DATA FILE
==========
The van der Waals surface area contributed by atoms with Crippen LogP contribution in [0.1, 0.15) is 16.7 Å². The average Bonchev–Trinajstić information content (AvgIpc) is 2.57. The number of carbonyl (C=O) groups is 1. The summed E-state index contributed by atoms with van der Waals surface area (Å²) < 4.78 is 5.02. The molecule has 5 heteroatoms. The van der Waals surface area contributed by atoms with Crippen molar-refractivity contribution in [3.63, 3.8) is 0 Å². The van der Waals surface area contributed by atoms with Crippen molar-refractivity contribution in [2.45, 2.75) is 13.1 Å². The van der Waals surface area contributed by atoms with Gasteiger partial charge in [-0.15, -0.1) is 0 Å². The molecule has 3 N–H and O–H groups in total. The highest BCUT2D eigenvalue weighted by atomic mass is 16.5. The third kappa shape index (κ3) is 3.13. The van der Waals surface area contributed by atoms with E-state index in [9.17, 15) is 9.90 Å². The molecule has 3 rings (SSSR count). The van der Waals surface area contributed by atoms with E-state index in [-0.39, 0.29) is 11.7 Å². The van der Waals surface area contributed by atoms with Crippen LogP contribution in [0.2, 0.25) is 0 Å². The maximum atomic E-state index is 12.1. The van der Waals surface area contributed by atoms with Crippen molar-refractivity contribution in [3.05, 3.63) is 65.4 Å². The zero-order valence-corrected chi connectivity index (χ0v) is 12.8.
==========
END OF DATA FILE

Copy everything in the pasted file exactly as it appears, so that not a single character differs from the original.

The van der Waals surface area contributed by atoms with Crippen LogP contribution in [0.1, 0.15) is 16.7 Å². The average Bonchev–Trinajstić information content (AvgIpc) is 2.57. The number of carbonyl (C=O) groups is 1. The summed E-state index contributed by atoms with van der Waals surface area (Å²) < 4.78 is 5.02. The molecule has 5 heteroatoms. The van der Waals surface area contributed by atoms with Crippen molar-refractivity contribution in [3.63, 3.8) is 0 Å². The van der Waals surface area contributed by atoms with Crippen molar-refractivity contribution in [2.45, 2.75) is 13.1 Å². The van der Waals surface area contributed by atoms with Gasteiger partial charge in [-0.15, -0.1) is 0 Å². The molecule has 3 N–H and O–H groups in total. The highest BCUT2D eigenvalue weighted by atomic mass is 16.5. The third kappa shape index (κ3) is 3.13. The van der Waals surface area contributed by atoms with E-state index in [9.17, 15) is 9.90 Å². The molecule has 3 rings (SSSR count). The van der Waals surface area contributed by atoms with E-state index in [-0.39, 0.29) is 11.7 Å². The van der Waals surface area contributed by atoms with Crippen LogP contribution in [0.2, 0.25) is 0 Å². The maximum atomic E-state index is 12.1. The van der Waals surface area contributed by atoms with Crippen molar-refractivity contribution in [3.05, 3.63) is 65.4 Å². The zero-order valence-corrected chi connectivity index (χ0v) is 12.8.